“And if they’re bring up problems / there’s not time for it.” Basically, Fantasia is giving a big ole fat middle finger to the haters – she doesn’t care what they’ve got to say. She goes on to sing on the chorus, “You wanna tell me how it is / but there’s no time for it…and the hate don’t really matter, nah / there’s no time for it.” Essentially, Fantasia confirms the old “haters gonna hate” sentiment that has played out numerous times across numerous genres.

So, how does “No Time For It” stack up? It’s good, but certainly not elite. Fantasia has released some terrific songs, including her sole Grammy-winner, “Bittersweet.” “No Time For It” doesn’t come close to the soulfulness and overall exceptionalness of “Bittersweet.” For a comparison point, “No Time For It” is arguably on or close to the level of “Lose To Win” (Side Effects Of You) that was a good single, but again, not great or transcendent per se.

Examining Fantasia songs that served as singles, which ones in addition to “Bittersweet” are the best? “I Believe” certainly ranks at the top, scoring Fantasia her sole number one after being victorious on American Idol third season. That said, it would be single “Free Yourself” from Free Yourself (2004) that would earn Fantasia her first set of Grammy nominations. “Truth Is” would perform the best on the pop charts, though “I Believe” and “Free Yourself” are better songs.

“Hood Boy” was a terrific single from Fantasia (2006), but was a total flop at radio. Fantasia made up for it with “When I See U,” which became a minor pop hit and performed exceptionally on the R&B circuit. Both of these trump “No Time For It” as well as “Lose To Win.”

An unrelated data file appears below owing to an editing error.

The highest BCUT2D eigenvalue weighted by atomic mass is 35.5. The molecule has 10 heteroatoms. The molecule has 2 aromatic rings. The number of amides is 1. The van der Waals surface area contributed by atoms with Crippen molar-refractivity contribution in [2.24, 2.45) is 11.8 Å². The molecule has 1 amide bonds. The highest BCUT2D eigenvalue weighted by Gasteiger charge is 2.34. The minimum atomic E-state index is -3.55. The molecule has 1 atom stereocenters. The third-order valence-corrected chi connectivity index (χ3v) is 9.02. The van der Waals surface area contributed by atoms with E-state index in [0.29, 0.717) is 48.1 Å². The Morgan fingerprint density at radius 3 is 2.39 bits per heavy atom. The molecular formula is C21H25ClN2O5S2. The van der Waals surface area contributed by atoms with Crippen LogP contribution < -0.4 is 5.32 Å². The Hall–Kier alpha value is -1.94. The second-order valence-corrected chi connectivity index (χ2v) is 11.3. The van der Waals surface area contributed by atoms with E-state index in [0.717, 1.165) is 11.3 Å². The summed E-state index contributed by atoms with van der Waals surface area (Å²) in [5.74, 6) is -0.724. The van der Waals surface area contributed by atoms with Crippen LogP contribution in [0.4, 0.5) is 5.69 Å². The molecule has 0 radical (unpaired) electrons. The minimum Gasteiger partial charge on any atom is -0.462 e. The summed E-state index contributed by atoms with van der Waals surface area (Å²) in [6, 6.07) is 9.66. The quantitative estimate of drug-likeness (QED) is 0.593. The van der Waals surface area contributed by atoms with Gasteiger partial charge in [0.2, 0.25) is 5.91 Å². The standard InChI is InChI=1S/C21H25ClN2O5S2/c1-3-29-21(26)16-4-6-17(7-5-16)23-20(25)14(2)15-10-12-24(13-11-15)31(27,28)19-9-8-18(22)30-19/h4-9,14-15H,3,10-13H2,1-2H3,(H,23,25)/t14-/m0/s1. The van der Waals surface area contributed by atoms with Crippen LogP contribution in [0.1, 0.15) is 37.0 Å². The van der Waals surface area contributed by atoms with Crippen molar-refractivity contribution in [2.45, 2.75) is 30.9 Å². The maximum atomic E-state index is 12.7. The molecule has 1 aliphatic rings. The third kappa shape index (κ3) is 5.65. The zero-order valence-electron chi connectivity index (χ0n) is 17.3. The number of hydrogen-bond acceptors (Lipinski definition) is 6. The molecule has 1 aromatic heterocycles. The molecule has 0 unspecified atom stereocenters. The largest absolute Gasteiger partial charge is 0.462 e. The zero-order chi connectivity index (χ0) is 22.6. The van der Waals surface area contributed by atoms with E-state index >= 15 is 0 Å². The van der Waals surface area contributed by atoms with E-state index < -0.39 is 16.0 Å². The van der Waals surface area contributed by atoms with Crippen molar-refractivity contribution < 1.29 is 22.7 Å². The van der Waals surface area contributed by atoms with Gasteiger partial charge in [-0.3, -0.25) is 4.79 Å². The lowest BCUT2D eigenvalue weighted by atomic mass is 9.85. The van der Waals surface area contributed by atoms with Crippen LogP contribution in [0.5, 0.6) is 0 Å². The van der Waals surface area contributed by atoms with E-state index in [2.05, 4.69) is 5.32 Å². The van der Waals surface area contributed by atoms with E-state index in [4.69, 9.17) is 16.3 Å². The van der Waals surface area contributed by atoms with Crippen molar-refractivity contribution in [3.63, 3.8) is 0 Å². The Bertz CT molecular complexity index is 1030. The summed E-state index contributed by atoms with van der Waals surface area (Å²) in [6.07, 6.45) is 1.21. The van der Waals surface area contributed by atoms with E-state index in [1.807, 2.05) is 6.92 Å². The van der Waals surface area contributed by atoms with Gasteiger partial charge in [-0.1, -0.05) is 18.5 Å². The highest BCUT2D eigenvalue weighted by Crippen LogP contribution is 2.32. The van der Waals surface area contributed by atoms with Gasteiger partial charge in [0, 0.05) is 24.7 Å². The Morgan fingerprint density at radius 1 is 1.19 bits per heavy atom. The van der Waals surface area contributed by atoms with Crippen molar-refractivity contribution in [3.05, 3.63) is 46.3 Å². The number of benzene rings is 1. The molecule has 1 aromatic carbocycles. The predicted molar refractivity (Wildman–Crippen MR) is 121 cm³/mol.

On Back To Me in addition to “Bittersweet,” “I’m Doin’ Me” and “Collard Greens & Cornbread” were released as singles. Neither trumps “Bittersweet” (little does), but both singles are well rounded. Arguably, the Marvin Gaye-sampling “Collard Greens & Cornbread” is a bit more distinct thanks to its unorthodox title and Fantasia embracing her big personality. Better than “No Time For It”? Probably.

So is this post a statement on how underwhelming “No Time For It” is? No, it’s a solid single, but what it’s not is ‘brand new’ or transcendent to throw that word around again. Whenever album five drops for Fantasia, given the track record of R&B as of late, she’ll likely have an uphill battle. Is “No Time For It” strong enough to turn the tides or stop the bleeding commercially? NO.   She’ll always be a personal favorite who has soul for days, years, and a lifetime, but most people probably will have “no time for” this single and possibly the upcoming album. That’s where R&B stands currently, sad as it is.

To Summarize…

PROS: Fantasia can still S-A-N-G, no questions asked

CONS: This won’t win Fantasia new fans/keep her relevant in big scheme of things (aka commercial sales)






Bryson Tiller, T R A P S O U L © Bryson Tiller / RCA

Revisiting Bryson Tiller’s ‘TRAPSOUL’ – Was It Undervalued?

Bryson Tiller, T R A P S O U L © Bryson Tiller / RCA

Bryson Tiller • TRAPSOUL • Bryson Tiller / RCA • Release Date: 9.25.15

You can’t rewrite history – what’s happened has already happened. BUT, you can evolve on certain opinions and etc. Perhaps that’s the case with yours truly and Louisville, Kentucky singer/rapper Bryson Tiller. Back in October 2015, I wrote a short take on Tiller’s debut album, TRAPSOUL and in the spirit of the Meryl Streep film Doubt, well, “I had my doubts” about Tiller artistically.